Baddha (बद्ध) [Also spelled baddh]:—(a) tied; bound; in bond; closed; fixed; ~[koṣṭha] suffering from constipation; ~[citta] concentrated, singlemindedly dedicated (to); ~[dṛṣṭī] with eyes concentrated on, gazing, staring; resolved; ~[niścaya] resolved; determined; ~[parikara] girded up; ~[pratijña] committed; having taken a vow; ~[muṣṭi] stingy, niggardly, parsimonious; ~[mūla] deep-rooted; ~[mauna] see ~[vāk; ~vāk] quiet, speechless; ~[vaira] with a deeprooted animosity; ~[sneha] attached (to), bound by love.

context information

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Prakrit-English dictionary

Source: DDSA: Paia-sadda-mahannavo; a comprehensive Prakrit Hindi dictionary

Baddha (बद्ध) in the Prakrit language is related to the Sanskrit word: Baddha.

context information

Prakrit is an ancient language closely associated with both Pali and Sanskrit. Jain literature is often composed in this language or sub-dialects, such as the Agamas and their commentaries which are written in Ardhamagadhi and Maharashtri Prakrit. The earliest extant texts can be dated to as early as the 4th century BCE although core portions might be older.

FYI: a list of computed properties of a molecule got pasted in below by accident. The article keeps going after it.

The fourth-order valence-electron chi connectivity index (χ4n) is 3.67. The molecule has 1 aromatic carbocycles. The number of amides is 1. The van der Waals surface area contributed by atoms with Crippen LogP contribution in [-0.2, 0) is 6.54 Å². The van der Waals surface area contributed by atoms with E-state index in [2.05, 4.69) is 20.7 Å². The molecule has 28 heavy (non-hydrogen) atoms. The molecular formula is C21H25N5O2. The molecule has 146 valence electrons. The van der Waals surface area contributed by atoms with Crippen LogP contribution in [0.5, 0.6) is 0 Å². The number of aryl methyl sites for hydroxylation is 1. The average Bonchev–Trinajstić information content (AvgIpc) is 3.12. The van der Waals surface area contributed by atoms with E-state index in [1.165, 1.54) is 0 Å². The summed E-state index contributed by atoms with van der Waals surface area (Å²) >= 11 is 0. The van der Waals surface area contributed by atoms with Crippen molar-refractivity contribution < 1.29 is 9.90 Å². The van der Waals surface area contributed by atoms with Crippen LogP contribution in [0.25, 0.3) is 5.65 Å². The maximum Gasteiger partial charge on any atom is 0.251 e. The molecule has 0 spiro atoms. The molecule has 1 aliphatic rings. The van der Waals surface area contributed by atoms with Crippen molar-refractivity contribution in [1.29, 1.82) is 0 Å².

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Kannada-English dictionary

Source: Alar: Kannada-English corpus

Baddha (ಬದ್ಧ):—

1) [adjective] tied; bound; fastened.

2) [adjective] fettered; shackled; imprisoned.

3) [adjective] done or doing as per rules, regulations.

4) [adjective] twisted or twined together.

5) [adjective] encircled; covered from all or almost all sides.

6) [adjective] that has become unable to move or flow out.

7) [adjective] controlled; checked.

8) [adjective] held, suppressed and maintained since long.

9) [adjective] inlayed; inserted.

10) [adjective] constructed; built.

11) [adjective] worn; put on.

12) [adjective] committed; pledged.

--- OR ---

Baddha (ಬದ್ಧ):—

1) [noun] a rope, string, chain etc. that is used to tie, fasten.

2) [noun] that which is tied, fasened or bound.

3) [noun] control; check.

4) [noun] the true or actual state of a matter; truth.

5) [noun] a rule or other order prescribed by authority to regulate conduct; regulation.

6) [noun] a man who is subjected to a rule or regulation.

7) [noun] (phil.) a person bound by worldly attachments.

8) [noun] (hist.) a particular manner of elaborating a rāga (a musical mode).

9) [noun] (dance.) a mode of moving forward.

context information

Kannada is a Dravidian language (as opposed to the Indo-European language family) mainly spoken in the southwestern region of India.